"Ultimately, this will be up to the president-elect, to the new commander in chief, to determine the direction he wishes to go in Iraq and what the force requirements will be to get there," Pentagon spokesman Geoff Morrell said.
Morrell said there have been no final decisions by Defense Secretary Robert Gates or the White House.
Odierno and his boss Petraeus described their proposal to Joint Chiefs of Staff Chairman Adm. Mike Mullen and the civilian heads of the armed services late last week, senior military officials said. Some officials spoke on condition of anonymity because Odierno's recommendations have not been made public.
Military officials described the recommendations as Odierno's exit strategy for Iraq stretching out through 2011, designed to meet the requirements of the security agreement, not Obama's campaign pledge to get combat troops out of Iraq in 16 months.
The security agreement calls for all forces to pull out, but both U.S. and Iraqi officials have said they expect relatively small numbers of noncombat forces to remain. Gates repeated that prediction in a television interview Wednesday.
"My guess is that you are looking at perhaps several tens of thousands of American troops," left behind after fighting forces depart, Gates said on PBS' "The Charlie Rose Show." Those forces would serve "in a very different role than we have played in the last five years."
Gates discussed troop numbers and withdrawal options during a wide-ranging conversation with Odierno when the two met during Gates' surprise trip to Iraq last week, Morrell said.
Gates and Mullen met with Obama and aides in Chicago on Monday. Gates will continue in his job under Obama, and Mullen has said he also expects to stay on.
An Obama transition official said the session covered topics from the Mideast to India, and lasted more than five hours.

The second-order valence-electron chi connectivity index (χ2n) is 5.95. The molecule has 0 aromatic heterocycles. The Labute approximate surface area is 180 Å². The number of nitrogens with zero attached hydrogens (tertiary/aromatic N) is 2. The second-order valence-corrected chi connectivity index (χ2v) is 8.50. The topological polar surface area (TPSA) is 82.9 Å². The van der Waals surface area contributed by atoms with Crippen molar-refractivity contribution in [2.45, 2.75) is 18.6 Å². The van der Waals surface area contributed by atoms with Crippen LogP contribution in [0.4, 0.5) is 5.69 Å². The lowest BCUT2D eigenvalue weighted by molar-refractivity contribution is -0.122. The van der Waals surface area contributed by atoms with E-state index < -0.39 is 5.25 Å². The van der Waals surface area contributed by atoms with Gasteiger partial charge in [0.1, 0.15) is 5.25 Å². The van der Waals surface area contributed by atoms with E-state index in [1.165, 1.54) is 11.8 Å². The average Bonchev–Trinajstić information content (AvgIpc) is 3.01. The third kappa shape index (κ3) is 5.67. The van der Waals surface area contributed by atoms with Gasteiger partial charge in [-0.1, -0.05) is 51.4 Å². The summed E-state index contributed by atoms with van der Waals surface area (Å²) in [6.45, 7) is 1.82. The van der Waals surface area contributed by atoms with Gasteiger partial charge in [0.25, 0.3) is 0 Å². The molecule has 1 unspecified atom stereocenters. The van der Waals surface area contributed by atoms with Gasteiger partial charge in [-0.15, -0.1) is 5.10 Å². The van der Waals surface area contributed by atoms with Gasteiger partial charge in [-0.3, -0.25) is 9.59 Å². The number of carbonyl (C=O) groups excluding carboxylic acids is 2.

"Adm. Mullen and Secretary Gates briefly discussed current plans developed under President Bush," to meet terms of the Iraq security agreement, the official said. The discussion didn't go much farther, because "there's one commander in chief at a time and everyone around that table respects that."
The official spoke on condition of anonymity to outline the confidential talks.
No officials would provide specifics of Odierno's recommendations, such as how many forces would be out by the end of next year.
The range of options would include a reduction in the more than 20,000 Marines currently serving in the western Anbar province — a region that has seen a dramatic decline in violence.
Marine leaders have been repeatedly pressing to get out of Iraq and into Afghanistan — a plan that Gates has indicated greater interest in lately than he had when the plan was presented months ago.
Petraeus told his troops this month that despite progress on both fronts, the U.S. and its allies face a tough fight in the year ahead.
Petraeus wrote in a letter to all troops in U.S. Central Command — stretching across the Middle East and throughout Central Asia — that improved security conditions in Iraq remain fragile and that while the Afghan army is improving, "the difficulties in Afghanistan are considerable."
It was the first time since Petraeus took charge of Central Command, following almost two years as the top U.S. commander in Baghdad, that he has offered troops what he called "my initial assessment of the situation." It covered not only Iraq and Afghanistan, but also Pakistan and other parts of the region.
The letter, dated Dec. 9, was released by his office at Central Command headquarters in Tampa, Fla.
Petraeus has assembled a team of experts to conduct an in-depth and comprehensive review of his command area; it is expected to be completed by early February.
• Associated Press Writer Lolita C. Baldor contributed to this report.